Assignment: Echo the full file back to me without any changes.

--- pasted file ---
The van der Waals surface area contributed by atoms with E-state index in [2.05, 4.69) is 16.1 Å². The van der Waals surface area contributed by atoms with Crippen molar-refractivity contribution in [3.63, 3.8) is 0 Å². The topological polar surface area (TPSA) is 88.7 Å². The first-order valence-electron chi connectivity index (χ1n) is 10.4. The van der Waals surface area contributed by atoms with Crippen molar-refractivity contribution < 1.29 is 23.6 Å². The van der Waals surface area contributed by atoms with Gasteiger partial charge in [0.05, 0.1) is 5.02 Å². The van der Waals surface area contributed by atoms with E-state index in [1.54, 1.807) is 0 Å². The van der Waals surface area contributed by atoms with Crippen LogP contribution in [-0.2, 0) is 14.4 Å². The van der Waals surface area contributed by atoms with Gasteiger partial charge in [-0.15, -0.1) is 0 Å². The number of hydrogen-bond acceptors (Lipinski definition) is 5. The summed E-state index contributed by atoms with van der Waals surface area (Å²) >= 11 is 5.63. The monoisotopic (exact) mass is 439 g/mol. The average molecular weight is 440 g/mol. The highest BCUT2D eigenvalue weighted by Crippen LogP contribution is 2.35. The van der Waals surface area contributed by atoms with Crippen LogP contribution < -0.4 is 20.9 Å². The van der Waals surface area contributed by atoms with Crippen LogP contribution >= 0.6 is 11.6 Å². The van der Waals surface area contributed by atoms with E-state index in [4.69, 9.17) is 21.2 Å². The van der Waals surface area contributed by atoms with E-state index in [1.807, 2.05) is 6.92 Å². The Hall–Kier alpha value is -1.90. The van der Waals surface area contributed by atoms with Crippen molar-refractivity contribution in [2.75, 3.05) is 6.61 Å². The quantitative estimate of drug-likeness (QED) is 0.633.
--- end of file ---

The van der Waals surface area contributed by atoms with E-state index in [2.05, 4.69) is 16.1 Å². The van der Waals surface area contributed by atoms with Crippen molar-refractivity contribution in [3.63, 3.8) is 0 Å². The topological polar surface area (TPSA) is 88.7 Å². The first-order valence-electron chi connectivity index (χ1n) is 10.4. The van der Waals surface area contributed by atoms with Crippen molar-refractivity contribution < 1.29 is 23.6 Å². The van der Waals surface area contributed by atoms with Gasteiger partial charge in [0.05, 0.1) is 5.02 Å². The van der Waals surface area contributed by atoms with E-state index in [1.54, 1.807) is 0 Å². The van der Waals surface area contributed by atoms with Crippen LogP contribution in [-0.2, 0) is 14.4 Å². The van der Waals surface area contributed by atoms with Gasteiger partial charge in [-0.15, -0.1) is 0 Å². The number of hydrogen-bond acceptors (Lipinski definition) is 5. The summed E-state index contributed by atoms with van der Waals surface area (Å²) >= 11 is 5.63. The monoisotopic (exact) mass is 439 g/mol. The average molecular weight is 440 g/mol. The highest BCUT2D eigenvalue weighted by Crippen LogP contribution is 2.35. The van der Waals surface area contributed by atoms with Crippen LogP contribution < -0.4 is 20.9 Å². The van der Waals surface area contributed by atoms with Crippen LogP contribution >= 0.6 is 11.6 Å². The van der Waals surface area contributed by atoms with E-state index in [4.69, 9.17) is 21.2 Å². The van der Waals surface area contributed by atoms with E-state index in [1.807, 2.05) is 6.92 Å². The Hall–Kier alpha value is -1.90. The van der Waals surface area contributed by atoms with Crippen molar-refractivity contribution in [2.75, 3.05) is 6.61 Å². The quantitative estimate of drug-likeness (QED) is 0.633.